Sports tourism, a diversified tourism portfolio and construction of the new Interstate 74 Bridge are among the reasons Quad Cities visitor spending outperformed expectations last year despite a worldwide pandemic.
Dave Herrell, president and CEO of Visit Quad Cities, said Friday that those also are key factors that will continue growing tourism’s economic impact on the Quad Cities in 2022.
The head of the area’s tourism bureau said he had anticipated overall tourism spending to drop by 30% last year due to an epidemic of canceled trips and events fueled by COVID-19. Instead, tourism’s impact on the Quad Cities was down by 21.5% over 2019, which had been a record year for tourism in the region, according to figures compiled by Tourism Economics. The decline also was nearly half the 42% drop seen in nationwide travel spending reported by the U.S. Travel Association for 2020.
“Our destination’s ability to regain the momentum we had from 2019 is critical,” Mr. Herrell said last month in announcing the 2020 numbers (the most recent data available). “Working closely with our state partners and Tourism Economics, we expected the sharp decline in 2020 but outperformed our forecast. Now, we need to continually align with our stakeholders as we move out of the downturn and increase the urgency for destination marketing if the QC is going to compete for business and leisure travel.”
Statistical highlights for the region include:
- Total employment: 8,000 jobs in 2020.
- Tourism economic impact: $958.7 million in 2020 vs. $1.2 billion in 2019 (record year).
- Local taxes generated: $65.14 million vs. $74.8 million in 2019.
- State taxes generated: $62.87 million vs. $76.48 million in 2019.
Economic impact numbers for 2021 won’t be available until next fall. Those future statistics will determine how well the Quad Cities region recovered as well as where the region stands after some COVID-19 travel restrictions were lifted and tourism venues and events reopened.
For now, the bureau is concentrating on growing the tourism industry in 2022. For example, Mr. Herrell said Visit Quad Cities is working to capture more of the Monday-through-Friday business travel dollars that are spent in our community.
Sports tourism also will continue to be a major driver of tourism spending in 2022. Sporting events and venues, such as Bettendorf’s TBK Sports Complex and the TaxSlayer Center in Moline, helped fuel the record $1.2 billion tourism spending in 2019. Sports venues and activities also helped the Quad Cities reach $958 million in spending in 2020, Mr. Herrell said.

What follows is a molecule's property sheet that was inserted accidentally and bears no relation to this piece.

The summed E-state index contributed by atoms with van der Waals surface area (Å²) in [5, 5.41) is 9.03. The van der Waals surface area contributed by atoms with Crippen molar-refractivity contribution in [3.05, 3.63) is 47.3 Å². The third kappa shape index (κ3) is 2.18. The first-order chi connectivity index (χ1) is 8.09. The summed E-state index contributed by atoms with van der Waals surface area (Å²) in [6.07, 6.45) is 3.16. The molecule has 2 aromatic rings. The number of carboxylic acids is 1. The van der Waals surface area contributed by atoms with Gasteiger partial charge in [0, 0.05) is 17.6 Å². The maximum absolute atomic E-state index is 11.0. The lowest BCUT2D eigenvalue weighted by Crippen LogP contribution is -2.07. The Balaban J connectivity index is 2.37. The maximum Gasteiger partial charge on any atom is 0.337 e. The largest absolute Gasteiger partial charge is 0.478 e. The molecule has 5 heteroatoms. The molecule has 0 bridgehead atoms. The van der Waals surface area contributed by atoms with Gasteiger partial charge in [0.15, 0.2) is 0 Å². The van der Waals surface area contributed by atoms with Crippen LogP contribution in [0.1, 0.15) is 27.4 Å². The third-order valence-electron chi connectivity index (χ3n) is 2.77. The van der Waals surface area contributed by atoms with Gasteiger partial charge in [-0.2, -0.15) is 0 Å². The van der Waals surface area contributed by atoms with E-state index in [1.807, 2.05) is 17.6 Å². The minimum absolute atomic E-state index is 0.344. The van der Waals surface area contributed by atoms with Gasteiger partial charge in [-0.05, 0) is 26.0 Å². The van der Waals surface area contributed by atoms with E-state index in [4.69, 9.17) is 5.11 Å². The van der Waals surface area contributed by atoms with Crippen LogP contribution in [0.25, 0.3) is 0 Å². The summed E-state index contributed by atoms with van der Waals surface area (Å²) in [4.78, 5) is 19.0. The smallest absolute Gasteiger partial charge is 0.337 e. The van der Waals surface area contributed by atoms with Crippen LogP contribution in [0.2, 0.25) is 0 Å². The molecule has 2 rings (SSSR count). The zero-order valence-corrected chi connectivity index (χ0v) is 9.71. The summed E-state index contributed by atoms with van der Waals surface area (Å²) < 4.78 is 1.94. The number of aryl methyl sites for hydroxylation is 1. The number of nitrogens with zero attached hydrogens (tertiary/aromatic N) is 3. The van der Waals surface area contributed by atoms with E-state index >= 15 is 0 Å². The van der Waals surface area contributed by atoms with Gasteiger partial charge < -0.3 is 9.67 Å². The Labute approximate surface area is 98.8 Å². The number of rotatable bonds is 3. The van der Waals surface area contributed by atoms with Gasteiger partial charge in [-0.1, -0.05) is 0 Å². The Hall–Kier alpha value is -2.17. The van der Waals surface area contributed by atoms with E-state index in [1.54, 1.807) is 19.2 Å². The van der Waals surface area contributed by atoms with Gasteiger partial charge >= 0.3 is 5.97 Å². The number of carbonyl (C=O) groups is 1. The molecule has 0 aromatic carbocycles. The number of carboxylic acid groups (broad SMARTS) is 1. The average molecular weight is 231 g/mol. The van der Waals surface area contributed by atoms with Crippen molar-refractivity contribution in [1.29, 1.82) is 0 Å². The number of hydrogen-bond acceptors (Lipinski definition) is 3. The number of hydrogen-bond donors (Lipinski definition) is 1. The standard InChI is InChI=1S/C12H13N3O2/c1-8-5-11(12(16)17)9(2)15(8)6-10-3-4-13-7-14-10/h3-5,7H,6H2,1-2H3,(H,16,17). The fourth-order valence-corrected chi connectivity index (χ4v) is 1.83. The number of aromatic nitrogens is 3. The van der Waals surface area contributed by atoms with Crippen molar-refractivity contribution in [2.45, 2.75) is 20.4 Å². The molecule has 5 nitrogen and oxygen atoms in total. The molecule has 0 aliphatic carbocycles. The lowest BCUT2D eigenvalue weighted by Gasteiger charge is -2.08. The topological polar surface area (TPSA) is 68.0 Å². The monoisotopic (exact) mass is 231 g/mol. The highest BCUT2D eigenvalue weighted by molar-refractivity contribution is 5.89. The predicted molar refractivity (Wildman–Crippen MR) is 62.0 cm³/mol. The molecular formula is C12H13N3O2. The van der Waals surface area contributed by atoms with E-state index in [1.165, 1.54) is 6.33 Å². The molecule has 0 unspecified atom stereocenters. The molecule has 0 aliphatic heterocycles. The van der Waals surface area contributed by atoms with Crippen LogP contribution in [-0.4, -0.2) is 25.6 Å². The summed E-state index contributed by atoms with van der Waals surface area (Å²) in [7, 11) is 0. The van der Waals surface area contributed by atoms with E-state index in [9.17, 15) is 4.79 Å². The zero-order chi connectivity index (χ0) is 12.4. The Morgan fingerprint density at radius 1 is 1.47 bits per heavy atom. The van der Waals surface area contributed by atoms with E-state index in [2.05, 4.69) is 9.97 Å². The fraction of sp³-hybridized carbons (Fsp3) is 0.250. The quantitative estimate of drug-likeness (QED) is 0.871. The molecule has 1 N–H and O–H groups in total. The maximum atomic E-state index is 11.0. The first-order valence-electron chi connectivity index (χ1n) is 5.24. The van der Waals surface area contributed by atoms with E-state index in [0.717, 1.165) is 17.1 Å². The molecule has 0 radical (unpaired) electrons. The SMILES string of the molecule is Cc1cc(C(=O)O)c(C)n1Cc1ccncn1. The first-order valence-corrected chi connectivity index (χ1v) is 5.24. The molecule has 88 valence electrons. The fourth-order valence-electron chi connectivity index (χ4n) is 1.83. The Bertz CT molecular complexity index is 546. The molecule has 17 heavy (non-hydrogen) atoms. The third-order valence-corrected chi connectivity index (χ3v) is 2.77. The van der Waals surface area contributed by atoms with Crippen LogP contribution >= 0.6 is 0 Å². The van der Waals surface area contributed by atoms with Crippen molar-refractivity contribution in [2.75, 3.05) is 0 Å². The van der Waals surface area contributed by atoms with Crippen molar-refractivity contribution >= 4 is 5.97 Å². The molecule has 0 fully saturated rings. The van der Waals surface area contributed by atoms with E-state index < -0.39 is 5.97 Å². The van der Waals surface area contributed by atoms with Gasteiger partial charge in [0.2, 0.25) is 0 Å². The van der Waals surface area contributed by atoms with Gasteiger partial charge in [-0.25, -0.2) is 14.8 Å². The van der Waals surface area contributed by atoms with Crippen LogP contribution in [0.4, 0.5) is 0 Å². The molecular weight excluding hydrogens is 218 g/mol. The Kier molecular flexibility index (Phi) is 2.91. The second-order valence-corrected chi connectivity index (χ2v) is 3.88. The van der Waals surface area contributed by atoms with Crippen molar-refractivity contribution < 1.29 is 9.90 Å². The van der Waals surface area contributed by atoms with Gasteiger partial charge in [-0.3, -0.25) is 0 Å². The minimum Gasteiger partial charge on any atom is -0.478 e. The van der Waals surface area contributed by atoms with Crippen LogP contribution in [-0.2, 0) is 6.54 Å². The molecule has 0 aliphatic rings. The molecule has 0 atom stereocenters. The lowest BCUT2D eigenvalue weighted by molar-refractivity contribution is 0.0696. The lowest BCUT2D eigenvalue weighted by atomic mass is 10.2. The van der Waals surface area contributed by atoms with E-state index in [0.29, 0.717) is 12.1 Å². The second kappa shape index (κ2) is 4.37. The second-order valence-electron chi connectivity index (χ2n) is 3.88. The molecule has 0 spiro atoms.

Overall, day-trippers will continue to have a significant impact on tourism travel spending in 2022, he said. Thanks to a new data collection system, visitor statistics now are available to Visit Quad Cities in a matter of days rather than months. Bureau staff can track who the region’s visitors are and from where they travel. For example, Mr. Herrell said, we now know that more of our community’s visitors come from Chicagoland and the Cedar Rapids, Iowa, area than other locations.
A number of those QC visitors are sports tourists who make one- or two-day road trips to the Quad-Cities for youth, amateur and professional sports tournaments and events, Mr. Herrell said.
Maintaining and enhancing the numbers and types of events and destinations in the Quad-Cities also will play a key role in tourism’s recovery in 2022, he added. Unlike communities which must rely only on a single, large-scale venue such as a massive convention center for its tourism dollars, the Quad Cities is fortunate to have a rich smorgasbord of tourism locations and attractions, he said.
The new Interstate 74 Mississippi River Bridge — which opened its newest and final span late Thursday — also has and will continue to have an impact on tourism spending. During the four years the bridge was being built, Mr. Herrell said the region benefited from the dollars that out-of-town construction workers and contractors spent to live, work and play in the Quad Cities.
As construction winds down, and the finishing touches are put on the river crossing, it will continue to impact the tourism industry, but in a different way.
“We now have this really compelling structure we can use in marketing the Quad Cities,” he said. The bridge can serve as a landmark and destination for Quad-Cities visitors who want to explore the ‘mystery of the Mississippi River,’” Mr. Herrell said.
The region has a rich Mississippi River history but the community has not told that story as well as other communities south of us, said Mr. Herrell. The unique basket-handle design of the bridge, he said, also can provide a centerpiece and a catalyst for sharing our story to a traveling public eager to explore the iconic river.
As the bureau prepares for the coming year, it also must continue to deal with a stubborn virus that refuses to give up its hold. Mr. Herrell said the Quad Cities has benefited during the pandemic from its reputation as a safe place to visit.